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Author Topic: Caapi induced flowering  (Read 679 times)

MRTree

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Caapi induced flowering
« on: March 05, 2018, 05:34:09 pm »

Has anyone had any experience getting potted caapi vines to flower ? I have heard of all kinds of other  potted plants and forced flowering and I've even forced flowering on some of my natives and regular angiosperms but I'm not experienced at caapi processes , any folks with knowledge in this area ?
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MRTree

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Re: Caapi induced flowering
« Reply #1 on: March 12, 2018, 05:23:58 pm »

Maybe some of the lower U.S. States who have conditions that are good for flower production maybe could share please? I think I'd read that b. C . Flowers in October and November in its native forests , is it the same for you growers ? I would really appreciate some knowledge on the subject , I understand old caapi is becoming hardest to aquire so it sounds like seeding and propagation may be a good guarantee for protection , I think it's possible with light and some hormone additions but I don't have any empirical knowledge on it .
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what rose and iris and carnation so intensely signified was nothing more, and nothing less, than what they were, a transience that was yet eternal life, a perpetual perishing..source
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The Seedist

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Re: Caapi induced flowering
« Reply #2 on: March 14, 2018, 11:51:22 pm »

I see that potted B. caapis like LED lights very much and it will take much time to experience with them on your subject.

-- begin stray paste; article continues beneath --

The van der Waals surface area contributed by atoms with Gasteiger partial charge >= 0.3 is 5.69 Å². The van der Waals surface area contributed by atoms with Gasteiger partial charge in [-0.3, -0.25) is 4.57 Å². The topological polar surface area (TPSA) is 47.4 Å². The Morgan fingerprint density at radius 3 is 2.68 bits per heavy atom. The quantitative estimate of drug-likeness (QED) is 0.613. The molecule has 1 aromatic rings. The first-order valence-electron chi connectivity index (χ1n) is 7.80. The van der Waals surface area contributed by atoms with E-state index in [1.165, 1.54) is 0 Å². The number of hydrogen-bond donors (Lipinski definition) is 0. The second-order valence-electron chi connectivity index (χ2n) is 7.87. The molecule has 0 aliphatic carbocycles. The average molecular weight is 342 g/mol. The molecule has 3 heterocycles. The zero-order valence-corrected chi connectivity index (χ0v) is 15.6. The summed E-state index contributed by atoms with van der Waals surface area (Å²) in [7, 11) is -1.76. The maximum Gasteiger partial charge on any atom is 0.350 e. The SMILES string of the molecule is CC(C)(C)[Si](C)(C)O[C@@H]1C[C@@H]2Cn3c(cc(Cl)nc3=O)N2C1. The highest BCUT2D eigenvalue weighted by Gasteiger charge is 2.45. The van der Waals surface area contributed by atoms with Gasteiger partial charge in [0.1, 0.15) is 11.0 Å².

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abraxxas

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Re: Caapi induced flowering
« Reply #3 on: April 29, 2018, 12:38:55 am »

certainly the forced or induced flowering of the caapi does not occur so easily until it reaches a certain age, even with hormones, fertilizer and techniques it usually fails. so it would be best to give them the necessary nutrients to help their flowering and growth
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MRTree

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Re: Caapi induced flowering
« Reply #4 on: December 04, 2018, 03:58:29 am »

Not trying to resurrect this but abraxxas if you could be more specific about the age , and methods you have experience with this kind of flowering I would be most interested , thank you
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what rose and iris and carnation so intensely signified was nothing more, and nothing less, than what they were, a transience that was yet eternal life, a perpetual perishing..source
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Dirt

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Re: Caapi induced flowering
« Reply #5 on: February 24, 2019, 01:30:13 am »

Side ask; what is meant by “old caapi”?
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bosqueberg

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Re: Caapi induced flowering